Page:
Vice President Namadi Sambo
There are indications that the Federal Government may not be in a hurry to constitute a supervisory board for the Transmission Company of Nigeria (TCN), the only government controlled company unbundled from the Power Holding Company of Nigeria (PHCN).
THISDAY checks in Abuja revealed that up till date, the government was yet to make up its mind on the composition of a supervisory board which is supposed to come in and function side by side with the new management contractor for TCN, Manitoba Hydro International of Canada.
A source at the Presidency who spoke on condition of anonymity stated that several reasons such as the appointment of a substantive minister of power; on-going evaluation of terms and provisions in the management contract signed by Manitoba as well as a seeming unwillingness of the government to take up too much responsibilities at once in the on-going privatisation exercise might have led to the delay in constituting a supervisory board to oversee the jobs of Manitoba in TCN.
According to a document prepared for the Bureau of Public Enterprises (BPE) by principal consultants to British Power International (BPI), Brian Wales and Geoff Stott and obtained by THISDAY on the role of a management contractor for TCN, the expected board is supposed to comprise five non-executive members, three executive members and the management contractor on invitation by the government.
The responsibility of the board will normally include; policy initiation and consent, review and ratification of procurement demands of the management contractor, supervision of the operations of the contractor in line with terms and provisions in the management contract as well as other forms of advisory roles it considers appropriate to undertake.
While confirming the development, the source said: “No, there is no board in place yet and it appears government is not in a hurry to constitute the board, at the moment, I want to believe that several issues such as the resignation of the former minister of power and appointment of a substantive minister is one of the reasons why the board has not even been selected yet.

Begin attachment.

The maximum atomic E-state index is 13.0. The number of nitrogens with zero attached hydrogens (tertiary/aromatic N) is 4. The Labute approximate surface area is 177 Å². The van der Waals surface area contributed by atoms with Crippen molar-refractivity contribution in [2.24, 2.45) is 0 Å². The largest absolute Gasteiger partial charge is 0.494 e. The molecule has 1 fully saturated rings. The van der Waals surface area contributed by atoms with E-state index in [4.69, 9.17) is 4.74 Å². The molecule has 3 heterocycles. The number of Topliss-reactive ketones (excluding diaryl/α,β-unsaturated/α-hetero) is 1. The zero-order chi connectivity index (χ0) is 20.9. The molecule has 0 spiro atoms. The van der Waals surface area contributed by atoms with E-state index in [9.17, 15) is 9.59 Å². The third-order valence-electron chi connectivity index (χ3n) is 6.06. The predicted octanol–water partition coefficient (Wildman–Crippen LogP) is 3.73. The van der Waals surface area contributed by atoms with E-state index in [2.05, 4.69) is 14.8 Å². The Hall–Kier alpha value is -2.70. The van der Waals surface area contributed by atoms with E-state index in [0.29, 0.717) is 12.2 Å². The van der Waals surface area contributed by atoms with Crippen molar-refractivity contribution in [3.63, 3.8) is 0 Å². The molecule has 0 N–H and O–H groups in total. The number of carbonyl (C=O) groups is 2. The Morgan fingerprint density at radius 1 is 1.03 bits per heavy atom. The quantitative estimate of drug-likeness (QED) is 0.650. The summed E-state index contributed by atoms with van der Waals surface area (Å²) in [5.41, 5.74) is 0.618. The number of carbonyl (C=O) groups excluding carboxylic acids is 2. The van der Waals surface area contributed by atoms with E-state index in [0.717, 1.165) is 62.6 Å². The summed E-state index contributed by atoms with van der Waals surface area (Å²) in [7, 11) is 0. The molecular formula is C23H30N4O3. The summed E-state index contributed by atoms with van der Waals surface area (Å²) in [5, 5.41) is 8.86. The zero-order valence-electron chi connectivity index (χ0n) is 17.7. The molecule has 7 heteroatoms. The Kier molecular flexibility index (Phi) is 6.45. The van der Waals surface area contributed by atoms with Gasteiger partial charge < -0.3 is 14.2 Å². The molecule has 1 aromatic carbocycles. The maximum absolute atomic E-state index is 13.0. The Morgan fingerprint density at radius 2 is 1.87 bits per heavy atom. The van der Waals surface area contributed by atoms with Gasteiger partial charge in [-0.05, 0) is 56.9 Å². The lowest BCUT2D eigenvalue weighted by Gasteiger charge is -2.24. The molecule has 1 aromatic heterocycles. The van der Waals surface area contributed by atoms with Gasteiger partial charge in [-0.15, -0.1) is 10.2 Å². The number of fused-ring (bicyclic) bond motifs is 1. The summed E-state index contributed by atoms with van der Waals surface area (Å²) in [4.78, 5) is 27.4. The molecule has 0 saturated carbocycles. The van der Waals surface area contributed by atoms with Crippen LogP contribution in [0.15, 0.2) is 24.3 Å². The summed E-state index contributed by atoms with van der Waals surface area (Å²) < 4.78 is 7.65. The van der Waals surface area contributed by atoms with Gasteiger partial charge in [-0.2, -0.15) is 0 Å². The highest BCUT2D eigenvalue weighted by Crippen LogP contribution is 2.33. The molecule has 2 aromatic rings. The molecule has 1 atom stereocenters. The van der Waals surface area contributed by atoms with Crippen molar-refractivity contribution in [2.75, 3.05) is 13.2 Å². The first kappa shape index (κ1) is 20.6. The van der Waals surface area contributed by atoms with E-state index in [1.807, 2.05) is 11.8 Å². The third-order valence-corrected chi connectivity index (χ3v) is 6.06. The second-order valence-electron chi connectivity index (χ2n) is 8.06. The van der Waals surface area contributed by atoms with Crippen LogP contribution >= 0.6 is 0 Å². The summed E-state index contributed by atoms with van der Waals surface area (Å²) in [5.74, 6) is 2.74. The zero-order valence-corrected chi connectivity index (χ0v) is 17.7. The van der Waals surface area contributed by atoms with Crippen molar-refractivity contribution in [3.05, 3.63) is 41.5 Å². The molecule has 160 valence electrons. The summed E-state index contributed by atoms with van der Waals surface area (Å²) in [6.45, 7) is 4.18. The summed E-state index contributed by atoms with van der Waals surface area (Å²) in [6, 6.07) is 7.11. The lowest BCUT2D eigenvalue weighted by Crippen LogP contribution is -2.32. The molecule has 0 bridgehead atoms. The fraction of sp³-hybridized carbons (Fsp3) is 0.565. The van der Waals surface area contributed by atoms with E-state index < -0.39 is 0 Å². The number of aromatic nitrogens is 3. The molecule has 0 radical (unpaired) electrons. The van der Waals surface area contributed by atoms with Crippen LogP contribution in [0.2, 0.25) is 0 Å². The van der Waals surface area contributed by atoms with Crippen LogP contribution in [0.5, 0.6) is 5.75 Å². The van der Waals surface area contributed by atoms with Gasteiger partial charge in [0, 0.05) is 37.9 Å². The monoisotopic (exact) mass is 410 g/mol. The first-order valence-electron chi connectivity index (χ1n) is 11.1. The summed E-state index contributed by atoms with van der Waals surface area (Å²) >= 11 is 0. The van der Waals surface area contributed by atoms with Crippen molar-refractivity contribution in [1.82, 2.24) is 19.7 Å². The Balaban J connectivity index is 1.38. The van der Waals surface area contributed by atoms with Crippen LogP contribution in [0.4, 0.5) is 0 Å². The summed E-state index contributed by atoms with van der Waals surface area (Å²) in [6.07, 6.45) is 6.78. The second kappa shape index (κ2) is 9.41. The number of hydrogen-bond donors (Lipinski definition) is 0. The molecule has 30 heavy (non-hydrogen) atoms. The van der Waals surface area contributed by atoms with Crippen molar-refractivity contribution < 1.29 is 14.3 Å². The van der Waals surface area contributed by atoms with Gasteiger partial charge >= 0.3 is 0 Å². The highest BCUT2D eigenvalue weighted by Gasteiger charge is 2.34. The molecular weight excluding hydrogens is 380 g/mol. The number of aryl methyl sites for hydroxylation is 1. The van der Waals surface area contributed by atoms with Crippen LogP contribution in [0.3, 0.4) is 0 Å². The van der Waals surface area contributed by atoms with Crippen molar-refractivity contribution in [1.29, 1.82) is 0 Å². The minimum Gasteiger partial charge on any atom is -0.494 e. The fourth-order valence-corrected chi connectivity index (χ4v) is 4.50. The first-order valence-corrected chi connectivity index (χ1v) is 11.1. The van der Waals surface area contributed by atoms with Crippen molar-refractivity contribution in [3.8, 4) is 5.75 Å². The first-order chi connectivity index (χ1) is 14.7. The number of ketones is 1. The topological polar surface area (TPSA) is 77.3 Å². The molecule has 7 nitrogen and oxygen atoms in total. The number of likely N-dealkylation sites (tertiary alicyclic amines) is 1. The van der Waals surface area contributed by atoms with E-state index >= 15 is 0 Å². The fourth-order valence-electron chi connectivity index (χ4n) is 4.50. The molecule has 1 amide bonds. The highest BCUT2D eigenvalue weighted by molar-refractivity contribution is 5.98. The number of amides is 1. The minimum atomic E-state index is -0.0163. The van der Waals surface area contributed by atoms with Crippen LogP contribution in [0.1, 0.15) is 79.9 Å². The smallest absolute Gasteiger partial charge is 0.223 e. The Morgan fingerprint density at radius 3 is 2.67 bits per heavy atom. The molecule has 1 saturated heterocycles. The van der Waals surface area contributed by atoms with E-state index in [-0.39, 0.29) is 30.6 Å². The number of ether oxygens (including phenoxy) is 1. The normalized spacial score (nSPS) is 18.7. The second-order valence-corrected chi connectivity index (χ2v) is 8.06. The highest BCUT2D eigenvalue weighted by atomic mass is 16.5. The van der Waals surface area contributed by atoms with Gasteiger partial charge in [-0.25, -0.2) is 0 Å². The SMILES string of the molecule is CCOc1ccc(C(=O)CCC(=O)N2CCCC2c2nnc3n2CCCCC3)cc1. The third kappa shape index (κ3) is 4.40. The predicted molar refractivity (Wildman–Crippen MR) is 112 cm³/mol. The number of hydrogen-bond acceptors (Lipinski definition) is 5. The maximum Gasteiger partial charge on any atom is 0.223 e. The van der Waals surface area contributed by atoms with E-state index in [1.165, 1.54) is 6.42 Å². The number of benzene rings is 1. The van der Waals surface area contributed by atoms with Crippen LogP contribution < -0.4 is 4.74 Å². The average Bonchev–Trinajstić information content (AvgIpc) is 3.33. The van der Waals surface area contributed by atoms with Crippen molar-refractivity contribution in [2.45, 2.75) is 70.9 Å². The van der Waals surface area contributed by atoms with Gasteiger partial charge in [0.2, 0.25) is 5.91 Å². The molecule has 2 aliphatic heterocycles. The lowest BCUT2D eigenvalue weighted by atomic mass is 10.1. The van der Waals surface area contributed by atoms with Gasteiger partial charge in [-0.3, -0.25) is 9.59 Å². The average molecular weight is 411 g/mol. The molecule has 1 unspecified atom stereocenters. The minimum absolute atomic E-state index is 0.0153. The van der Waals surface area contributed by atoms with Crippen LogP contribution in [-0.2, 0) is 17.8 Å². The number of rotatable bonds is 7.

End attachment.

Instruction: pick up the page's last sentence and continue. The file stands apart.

“There are also other issues like background evaluation of the contract agreement; some aspects of it are been looked at for proper understanding by all and sundry and probably government’s diligent search for credible people that will make the board.
“The board will need to have people that can do the job Peterside Atedo is doing at the NCP because at the end of the day, it is the ability of the company to sustainably manage the grid system that will matter and in such case, technocrats that understands this processes are required to act as checks on the contractor.”
Asked if the delay in appointing the board is not a disadvantage to the power sector reform programme, the source said: “Well, at this moment, not yet because everything is still been ironed out but in the long run, yes because normally boards are supposed to supervise the management of a company and when there is no such supervision, things may just go wrong without any one to beat offenders back into line.”
BPE in July signed a three-year management contract with Manitoba to manage the operation of TCN. The Canadian firm had demanded $23.72m (about N3.72bn) to run the transmission company after it emerged the sole bidder in a competitive process that saw its financial bid opened on April 3; the second firm in the race, Power Grid of India, failed to meet the technical requirement.